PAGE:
gpg: no ultimately trusted keys found
gpg: Total number processed: 1
gpg: imported: 1 (RSA: 1)

After the key is retrived from key server and stored at your local GPG directory, you can export the key from your local GPG and add as a key accepted by local APT software as the following.

# gpg -a –export 46925553 | sudo apt-key add -
OK

Checking web service with self-signed certificate

To check running status of web service, we can use wget command to do so.

$ LC_ALL=C wget https://myhostname/

Non-zero value will be returned for any error encountered.

$ echo $?
8

Sometimes self-signed certificate is used on web service, we may passing ‘–no-check-certificate’ option for wget command.

Migrating ext4 partition to LVM RAID1 on Ubuntu 13.10

When a single hard disk got hardware fault, it is possible that you will have data loss. Nowaday low-end desktop hard disk is cheap and you can purchase it at around HK$400 (US$50) for a 1TB hard disk. So you may migrate your existing ext4 partitions on single hard disk to RAID1. The simply method is that we create a Ubuntu bootable USB stick.

After installed new hard disk with equal or larger disk capacity on your server, we boot the system with Ubuntu bootable USB stick. If the system cannot access internet, we should configure its IP address and gateway information with following commands.

$ ifconfig eth0 192.168.1.10/24 up
$ route add default gw 192.168.1.1

mdadm should be installed, it is a required software package to manage LVM RAID.

$ apt-get install mdadm

Old and new hard disk is installed as /dev/sda (old) and /dev/sdb (new) in our example, then new partitions for LVM RAID1 should be created on new hard disk.

$ fdisk /dev/sdb

Then, press ‘n’ for new partition. Size of new partition should be equal to or larger than original, and partition type should be ‘fd’ Linux raid autodetect.

When creation of new partitions are finished, we press ‘w’ to write changes on the disk,

Then, we create a LVM RAID1 with the following mdadm command. Since we got 1 hard disk only for RAID1 in this moment, so we use missing to represent another drive for RAID is missing.

$ mdadm –create /dev/md0 –verbose –level=1 –raid-devices=2 /dev/sdb1 missing

Next, we make a new ext4 filesystem on RAID1 partition.

$ mkfs.ext4 /dev/md0

After that, we mount and copy files from old partition (/dev/sda1 in this example) to new created filesystem with rsync command.

$ mkdir /aaa /bbb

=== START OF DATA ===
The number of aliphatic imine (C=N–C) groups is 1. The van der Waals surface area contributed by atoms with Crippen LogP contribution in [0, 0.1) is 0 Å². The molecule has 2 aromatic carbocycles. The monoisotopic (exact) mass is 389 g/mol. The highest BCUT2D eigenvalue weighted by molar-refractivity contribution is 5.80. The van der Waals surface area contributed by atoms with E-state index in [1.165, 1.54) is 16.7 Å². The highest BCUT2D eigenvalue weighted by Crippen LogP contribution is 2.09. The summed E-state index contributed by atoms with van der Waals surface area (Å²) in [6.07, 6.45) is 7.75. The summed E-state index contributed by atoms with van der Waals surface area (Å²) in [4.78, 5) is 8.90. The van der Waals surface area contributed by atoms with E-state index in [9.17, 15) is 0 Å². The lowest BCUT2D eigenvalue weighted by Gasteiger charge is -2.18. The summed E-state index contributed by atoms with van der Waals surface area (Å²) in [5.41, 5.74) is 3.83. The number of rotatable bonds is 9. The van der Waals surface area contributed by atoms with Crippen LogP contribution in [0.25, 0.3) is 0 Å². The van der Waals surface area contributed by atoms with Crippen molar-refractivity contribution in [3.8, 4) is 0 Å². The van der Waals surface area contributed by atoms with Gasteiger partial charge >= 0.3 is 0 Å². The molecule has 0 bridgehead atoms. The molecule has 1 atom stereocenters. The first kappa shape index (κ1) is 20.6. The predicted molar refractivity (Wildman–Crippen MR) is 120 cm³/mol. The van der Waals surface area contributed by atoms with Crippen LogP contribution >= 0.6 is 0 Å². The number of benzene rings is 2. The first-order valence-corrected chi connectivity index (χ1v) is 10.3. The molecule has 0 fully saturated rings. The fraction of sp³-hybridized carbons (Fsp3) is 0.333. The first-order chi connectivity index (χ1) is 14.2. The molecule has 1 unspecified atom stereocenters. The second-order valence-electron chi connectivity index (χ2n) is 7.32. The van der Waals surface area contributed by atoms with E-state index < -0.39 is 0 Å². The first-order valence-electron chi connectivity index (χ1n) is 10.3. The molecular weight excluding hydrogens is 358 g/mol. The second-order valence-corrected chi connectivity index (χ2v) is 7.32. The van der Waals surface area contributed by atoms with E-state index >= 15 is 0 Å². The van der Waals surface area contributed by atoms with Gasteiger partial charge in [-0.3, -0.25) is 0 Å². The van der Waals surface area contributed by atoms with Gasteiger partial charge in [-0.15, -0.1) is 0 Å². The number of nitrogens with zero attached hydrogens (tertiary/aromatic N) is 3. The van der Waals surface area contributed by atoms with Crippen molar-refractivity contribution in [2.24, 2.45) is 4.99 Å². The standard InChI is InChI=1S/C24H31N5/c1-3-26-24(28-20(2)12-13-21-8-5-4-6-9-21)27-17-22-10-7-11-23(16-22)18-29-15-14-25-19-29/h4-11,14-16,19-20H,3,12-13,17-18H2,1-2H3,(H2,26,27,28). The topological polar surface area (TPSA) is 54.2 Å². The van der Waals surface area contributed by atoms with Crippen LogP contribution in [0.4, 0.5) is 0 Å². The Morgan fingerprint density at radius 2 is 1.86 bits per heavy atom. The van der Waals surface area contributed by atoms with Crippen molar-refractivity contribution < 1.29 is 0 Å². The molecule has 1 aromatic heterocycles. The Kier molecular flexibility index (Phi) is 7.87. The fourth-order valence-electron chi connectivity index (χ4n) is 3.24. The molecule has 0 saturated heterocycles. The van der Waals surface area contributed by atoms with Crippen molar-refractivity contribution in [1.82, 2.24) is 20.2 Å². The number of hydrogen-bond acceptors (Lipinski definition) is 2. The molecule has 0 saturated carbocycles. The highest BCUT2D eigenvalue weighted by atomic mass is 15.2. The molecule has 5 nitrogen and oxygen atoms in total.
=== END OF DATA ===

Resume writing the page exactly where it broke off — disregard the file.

$ mount /dev/sda1 /aaa
$ mount /dev/md0 /bbb
$ rsync -av /aaa/ /bbb

After completion of file copying, Filesystem UUID should be updated on new or existing filesystem table /etc/fstab, you may check the UUID with dumpe2fs command.

$ dumpe2fs -h /dev/md0 | grep UUID
dumpe2fs 1.42 (29-Nov-2011)
Filesystem UUID:          d9a55f97-fafa-4740-a694-456c8514fa84

Then, we update as the following on /etc/fstab file.

UUID=d9a55f97-fafa-4740-a694-456c8514fa84 /home           ext4    defaults,user_xattr        0       2

If the partition is new root filesystem, we should chroot into new root filesystem and install boot loader on new hard disk.

$ mount -o bind /dev /bbb/dev
$ mount -o bind /proc /bbb/proc
$ mount -o bind /sys /bbb/sys
$ chroot /bbb
$ mkinitrd /boot/initrd.img#ramdisk-image-filename# #kernel-version-here#
$ update-grub
$ grub-install /dev/sdb$ exit
$ umount /bbb/dev /bbb/proc /bbb/sys

After completion, we un-mount all partitions for reboot.

For example,
$ umount /aaa /bbb

atd executing scheduled jobs once.

On Linux system, 2 daemon services are provided to run scheduled jobs at specified times, which they are crond and atd.

In this post, we will introduce atd which execute scheduled jobs for one execution.

For an example, we can execute at program to schedule Linux system reboot in 23:59 as the following, then ‘at>’ command prompt will be shown and we should input what commands we are going to execute in 23:59, and finish the input with Ctrl + d at a empty ‘at>’ command line.

[email protected]:~$ at 23:59

warning: commands will be executed using /bin/sh
at> /sbin/reboot
at> <EOT>
job 3 at Tue Nov 12 23:59:00 2013

Specified times can be time, date or tomorrow or other words. Examples are the following.

$ at now + 1 hour$ at 1pm tomorrow
$ at 23:00 Oct 23

To list ‘at’ jobs in queue, we can execute ‘atq’.

[email protected]:~$ atq
3    Tue Nov 12 23:59:00 2013 a root

To remove a ‘at’ job from queue, we can remove it with ‘atrm’ command. For an example, we use the following commands to remove job 3 at above example.

[email protected]:~$ atrm 3